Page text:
The rebuilding continued in a similar fashion as to what is happening now, more team assets were acquired through trades, the draft and free-agency. The 2004 Phoenix Suns sported the young unproven talent in Joe Johnson, Leandro Barbosa, Quentin Richardson -- mixed with budding young players Shawn Marion and Amar'e Stoudemire and sprinkled in the veteran presence 30-year-old Steve Nash.
The rest was history, the very next season the Suns went on to post a 62-20 record and took a trip to the Western Conference Finals. Arena attendance jumped nearly 10% and the Phoenix Suns scored a league-leading 40 Million in operating profit. That says something to the fan culture here ... and something we all already know -- lot's of fair-weather fans here in the desert. But that's just the nature of the socio-economic and demographic reality here in Phoenix. A lot of snow-birds and imports - so for the Phoenix Suns, going all "Charlotte Bobcats" isn't really a viable option.
Be realistic and ask yourself again -- can the team afford to be traditional?
Tanking Doesn't Always Work
Draft tanking doesn't always work ... in fact a majority of the time it doesn't. Just because you tank, or suck, and get a top five pick in the draft -- in no way solidifies the future of your franchise in a shiny double-rainbow of championship contention. Everyone and their dog wants to point to the OKC Thunder as evidence that bottoming out and rebuilding through the draft really does work but get this, the Thunder are pretty much the first team in the last 20 years to actually strike gold with their high (and some low -- see Ibaka) draft picks. Referencing the traditional model of rebuilding Matt Yoder of bloguin.com says,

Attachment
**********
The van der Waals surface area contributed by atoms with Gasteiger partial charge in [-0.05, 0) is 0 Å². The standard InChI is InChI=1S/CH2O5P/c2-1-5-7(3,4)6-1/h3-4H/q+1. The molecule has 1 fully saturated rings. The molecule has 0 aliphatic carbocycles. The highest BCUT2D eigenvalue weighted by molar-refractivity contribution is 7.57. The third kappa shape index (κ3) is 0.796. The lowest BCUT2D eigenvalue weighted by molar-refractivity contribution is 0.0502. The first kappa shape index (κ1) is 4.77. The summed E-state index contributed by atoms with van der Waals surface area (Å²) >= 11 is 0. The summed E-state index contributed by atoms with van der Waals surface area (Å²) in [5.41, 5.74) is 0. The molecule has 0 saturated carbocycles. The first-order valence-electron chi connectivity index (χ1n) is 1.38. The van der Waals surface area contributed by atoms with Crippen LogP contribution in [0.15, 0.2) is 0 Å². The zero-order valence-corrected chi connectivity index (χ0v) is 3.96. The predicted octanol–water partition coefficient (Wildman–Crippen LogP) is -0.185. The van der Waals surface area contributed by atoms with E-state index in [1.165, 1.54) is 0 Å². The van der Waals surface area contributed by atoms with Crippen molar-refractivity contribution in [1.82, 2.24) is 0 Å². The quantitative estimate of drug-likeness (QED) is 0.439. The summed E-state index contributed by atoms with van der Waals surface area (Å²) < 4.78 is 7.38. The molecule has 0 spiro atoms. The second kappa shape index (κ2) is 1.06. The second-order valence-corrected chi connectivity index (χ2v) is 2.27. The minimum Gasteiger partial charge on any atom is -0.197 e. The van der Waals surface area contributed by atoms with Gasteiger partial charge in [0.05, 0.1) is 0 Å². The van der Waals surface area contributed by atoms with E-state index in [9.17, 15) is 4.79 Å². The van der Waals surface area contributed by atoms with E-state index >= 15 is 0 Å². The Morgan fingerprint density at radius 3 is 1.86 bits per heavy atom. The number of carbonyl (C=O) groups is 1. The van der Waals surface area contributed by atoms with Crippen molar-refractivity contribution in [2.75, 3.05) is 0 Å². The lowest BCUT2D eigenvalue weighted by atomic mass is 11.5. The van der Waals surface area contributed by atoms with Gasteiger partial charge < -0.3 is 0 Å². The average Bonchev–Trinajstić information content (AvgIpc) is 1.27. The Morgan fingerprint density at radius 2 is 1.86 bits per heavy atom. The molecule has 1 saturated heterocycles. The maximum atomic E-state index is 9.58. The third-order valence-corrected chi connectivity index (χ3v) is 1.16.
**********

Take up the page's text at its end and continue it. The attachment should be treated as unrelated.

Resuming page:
"Theoretically, this is how you rebuild a basketball team through the draft... but it's not always that easy. Since the beginning of the 1992 season, 10 teams have held on to Top 5 picks in three consecutive seasons.
That's an incredible opportunity for a franchise, but amazingly, only Oklahoma City was able to reach the Finals with those top picks."
He continues in his article to break down the other nine teams and evaluate what having a top five pick for three consecutive years has done for them. I'll save you the time if you don't want to take a peek for yourself, it's a list riddled with what Yoder describes as, "busts, broken dreams, and ‘what could have beens'".
I'll assume I'm going to hear arguments about "Look at the Spurs! They drafted their big 3!" Very true -- but they sucked on accident for one year (96-97) and magically got the number one pick in the lottery which happened to be Tim Duncan. So COOL RIGHT?
The other members of the SAS Big Three? Manu Ginobili was the 57th pick in the 1999 Draft while Tony Parker was the 28th pick in 2001. By no means did the Spurs need to "bottom-out" in the traditional sense to acquire elite level talent in the draft. Just an additional Spurs observation ... going back 10 years prior to the Spurs 97' 1st pick selection, the only other times the Spurs were bad enough to drop down into the lottery they were ‘lucky' enough to get a #3 pick (Sean Elliott -- 1989), a #10 (Willie Anderson -- 1988) and another #1 pick (David Robinson -- 1987). Sounds like "luck" is a necessity in something called a draft "lottery."
Another obstacle in the way of teams trying to "bottom-out" and rebuild is the prevalence of super-teams in the NBA today. Howard and Nash to the Lakers this offseason, Wade, James and Bosh in Miami, Even Deron Williams and Joe Johnson now on the Nets, or Chris Paul and Griffin and that other Los Angeles team and what they're doing. The Spurs and then the Celtics pretty much started the modern super-team era with Pierce, Garnett and Allen and all that jazz.
It's funny, until Kevin Durant and the OKC Thunder a few months ago, for the last 13 years only three teams had come out of the Western Conference to play in the NBA Finals -- the Mavericks, the Spurs and the Lakers.
Why? It's plain and simple; it is because of the quality of their superstars. Let's talk about that -- but first let's clear up that number 2 from our front office's current mission statement.
Being "competitive" is not the same as being "in championship contention."